Gordon Campbell | Parliament TV | Parliament Today | Video | Questions Of the Day | Search


Treaty in health legislation a first for NZ

2 Here-turi-koka 2000 (August) Media Statement

Treaty in health legislation a first for New Zealand

Associate Health Minister Tariana Turia says the reference to the Treaty of Waitangi is a first for health legislation in this country.

Today the New Zealand Public Health and Disability Bill will be tabled by the Minister of Health.

"Improving the health of whanau is a necessary part of their development. The coalition government has shown its commitment by having the Treaty clause in this significant piece of legislation. It is important, because this is the first time there has been reference to the Treaty in our health legislation. The challenge is to ensure that it can be applied in practice.

"In order for this legislation to facilitate the development of whanau through improved health status, we must ensure it is of the highest quality.

"It is now of some urgency that our whanau, hapu and iwi and Maori health providers are able to analyse this legislation, including the Treaty clause to assess whether you think it best supports the development of successful health outcomes for Maori.

"Government will succeed in delivering good outcomes for Maori which serve people when the legislation, policies and programmes meet Maori needs. Whanau, hapu and iwi must vigourously articulate how the Treaty can facilitate those successful outcomes.

"I will be actively discussing this legislation with whanau, hapu, iwi and Maori health providers.

"I strongly urge you all to seriously consider the legislation and to participate collectively or individually in the select committee process at which the bill is open to public scrutiny, through written or oral submission," Tariana Turia said.


© Scoop Media

Parliament Headlines | Politics Headlines | Regional Headlines


Breed Laws Don’t Work: Vets On New National Dog Control Plan

It is pleasing therefore to see Louise Upston Associate Minister for Local Government calling for a comprehensive solution... However, relying on breed specific laws to manage dog aggression will not work. More>>


Corrections Corrected: Supreme Court Rules On Release Dates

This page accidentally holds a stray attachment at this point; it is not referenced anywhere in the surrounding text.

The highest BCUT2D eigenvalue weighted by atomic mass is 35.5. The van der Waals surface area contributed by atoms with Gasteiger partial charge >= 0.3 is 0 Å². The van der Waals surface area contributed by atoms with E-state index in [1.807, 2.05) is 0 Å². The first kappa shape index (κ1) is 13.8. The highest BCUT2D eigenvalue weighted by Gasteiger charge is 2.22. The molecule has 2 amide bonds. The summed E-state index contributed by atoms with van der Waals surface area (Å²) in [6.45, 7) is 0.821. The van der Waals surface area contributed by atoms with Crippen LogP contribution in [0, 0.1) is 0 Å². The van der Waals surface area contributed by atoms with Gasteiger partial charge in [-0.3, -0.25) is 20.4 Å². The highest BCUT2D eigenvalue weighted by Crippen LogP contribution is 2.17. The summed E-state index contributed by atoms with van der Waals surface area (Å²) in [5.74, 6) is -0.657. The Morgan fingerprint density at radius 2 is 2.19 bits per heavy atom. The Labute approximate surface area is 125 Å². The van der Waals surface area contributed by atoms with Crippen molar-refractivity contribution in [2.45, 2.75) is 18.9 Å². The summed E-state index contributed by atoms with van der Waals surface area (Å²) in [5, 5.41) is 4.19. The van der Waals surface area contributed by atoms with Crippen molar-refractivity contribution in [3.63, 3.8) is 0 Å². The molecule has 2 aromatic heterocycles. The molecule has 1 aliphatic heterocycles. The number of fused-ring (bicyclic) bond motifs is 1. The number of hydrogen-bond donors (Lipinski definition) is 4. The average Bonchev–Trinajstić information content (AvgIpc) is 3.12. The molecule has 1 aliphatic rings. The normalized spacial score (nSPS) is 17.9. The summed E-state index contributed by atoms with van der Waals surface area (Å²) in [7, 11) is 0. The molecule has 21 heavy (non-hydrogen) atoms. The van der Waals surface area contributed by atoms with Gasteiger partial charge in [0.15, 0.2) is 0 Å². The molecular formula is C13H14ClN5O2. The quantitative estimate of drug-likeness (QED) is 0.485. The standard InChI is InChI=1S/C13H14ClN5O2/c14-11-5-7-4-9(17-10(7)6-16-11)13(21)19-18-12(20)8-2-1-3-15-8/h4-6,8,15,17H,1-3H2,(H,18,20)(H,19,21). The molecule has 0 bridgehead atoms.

Corrections has always followed the lawful rulings of the Court in its calculation of sentence release dates. On four previous occasions, the Court of Appeal had upheld Corrections’ practices in calculating pre-sentence detention. More>>


Not Waiting On Select Committee: Green Party Releases Medically-Assisted Dying Policy

“Adults with a terminal illness should have the right to choose a medically assisted death,” Green Party health spokesperson Kevin Hague said. “The Green Party does not support extending assisted dying to people who aren't terminally ill because we can’t be confident that this won't further marginalise the lives of people with disabilities." More>>


General Election Review: Changes To Electoral Act Introduced

More effective systems in polling places and earlier counting of advanced votes are on their way through proposed changes to our electoral laws, Justice Minister Amy Adams says. More>>

Gordon Campbell: On Our Posturing At The UN

In New York, Key basically took an old May 2 Washington Post article written by Barack Obama, recycled it back to the Americans, and still scored headlines here at home… We’ve had a double serving of this kind of comfort food. More>>


Treaty Settlements: Bills Delayed As NZ First Pulls Support

Ngāruahine, Te Atiawa and Taranaki are reeling today as they learnt that the third and final readings of each Iwi’s Historical Treaty Settlement Bills scheduled for this Friday, have been put in jeopardy by the actions of NZ First. More>>


Gordon Campbell: On The Damage De-Regulation Is Doing To Fisheries And Education, Plus Kate Tempest

Our faith in the benign workings of the market – and of the light-handed regulation that goes with it – has had a body count. Back in 1992, the free market friendly Health Safety and Employment Act gutted the labour inspectorate and turned forestry, mining and other workplace sites into death traps, long before the Pike River disaster. More>>

Get More From Scoop



Search Scoop  
Powered by Vodafone
NZ independent news